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Is the wreath product of two nilpotent groups always nilpotent?

I know the answer is no due to a condition "The regular wreath product A wr B of a group A by a group B is nilpotent if and only if A is a nilpotent p-group of finite exponent and B is a finite p-group for the same prime p ", but I can't easily construct a counter example to show it.

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Take any p-group $P$ and q-group $Q$, and then $P\wr Q$ is not nilpotent, as it has no normal Sylow q-subgroup. –  user641 May 31 '12 at 11:12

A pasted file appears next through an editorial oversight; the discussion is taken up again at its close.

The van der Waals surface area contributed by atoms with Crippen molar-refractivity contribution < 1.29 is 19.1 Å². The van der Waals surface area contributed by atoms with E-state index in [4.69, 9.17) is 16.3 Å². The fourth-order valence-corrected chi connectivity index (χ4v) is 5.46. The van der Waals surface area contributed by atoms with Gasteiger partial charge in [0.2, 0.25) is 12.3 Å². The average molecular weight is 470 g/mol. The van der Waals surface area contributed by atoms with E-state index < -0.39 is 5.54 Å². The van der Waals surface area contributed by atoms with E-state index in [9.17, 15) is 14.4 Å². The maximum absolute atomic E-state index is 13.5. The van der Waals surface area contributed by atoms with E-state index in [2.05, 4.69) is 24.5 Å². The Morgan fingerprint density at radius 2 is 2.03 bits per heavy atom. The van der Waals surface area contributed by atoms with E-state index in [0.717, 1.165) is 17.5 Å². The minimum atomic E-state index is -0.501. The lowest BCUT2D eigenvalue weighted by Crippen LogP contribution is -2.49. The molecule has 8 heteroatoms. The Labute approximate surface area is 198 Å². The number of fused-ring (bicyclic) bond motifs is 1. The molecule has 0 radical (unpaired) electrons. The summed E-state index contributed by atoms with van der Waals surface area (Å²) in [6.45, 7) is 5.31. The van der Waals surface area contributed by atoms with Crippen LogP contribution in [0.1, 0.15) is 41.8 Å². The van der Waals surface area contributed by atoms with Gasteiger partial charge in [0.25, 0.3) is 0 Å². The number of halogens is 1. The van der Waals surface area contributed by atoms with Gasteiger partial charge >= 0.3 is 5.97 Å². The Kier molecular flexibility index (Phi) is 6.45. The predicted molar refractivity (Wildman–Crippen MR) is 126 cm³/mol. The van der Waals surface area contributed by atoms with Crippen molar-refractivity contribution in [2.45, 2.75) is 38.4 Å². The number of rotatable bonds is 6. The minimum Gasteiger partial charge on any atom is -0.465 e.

@SteveD: You should mention your implicit assumption $p\ne q$ ;-). To user31899: To be even more concrete than Steve, take $A$ and $B$ as simple as possible, but violating the condition after "if and only if", e.g., take something like $A=C_3$, $B=C_2$. –  j.p. May 31 '12 at 14:25
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1 Answer 1

Following Jug's suggestion: let $\,\,A:=C_3=\langle a\rangle\,,\,B:=C_2=\langle c\rangle\,$ , with the regular action of $\,B\,$ on itself, and form the (regular) wreath product $$A\wr B\cong \left(C_3\times C_3\right)\rtimes_R C_2$$ Take the elements $$\pi=((1,1),c))\,\,,\,\,\sigma=((a,a^2),1)$$It's now easy to check that$$\pi^2=\sigma^3=1\,\,,\,\,\pi\sigma\pi=\sigma^2$$ so we get that $\,\,\langle \pi\,,\,\sigma\rangle\cong S_3\,\,$ and thus $\,\,A\wr B\,\,$ can't be nilpotent, though both $\,\,A,B\,\,$ are (they're even abelian...)

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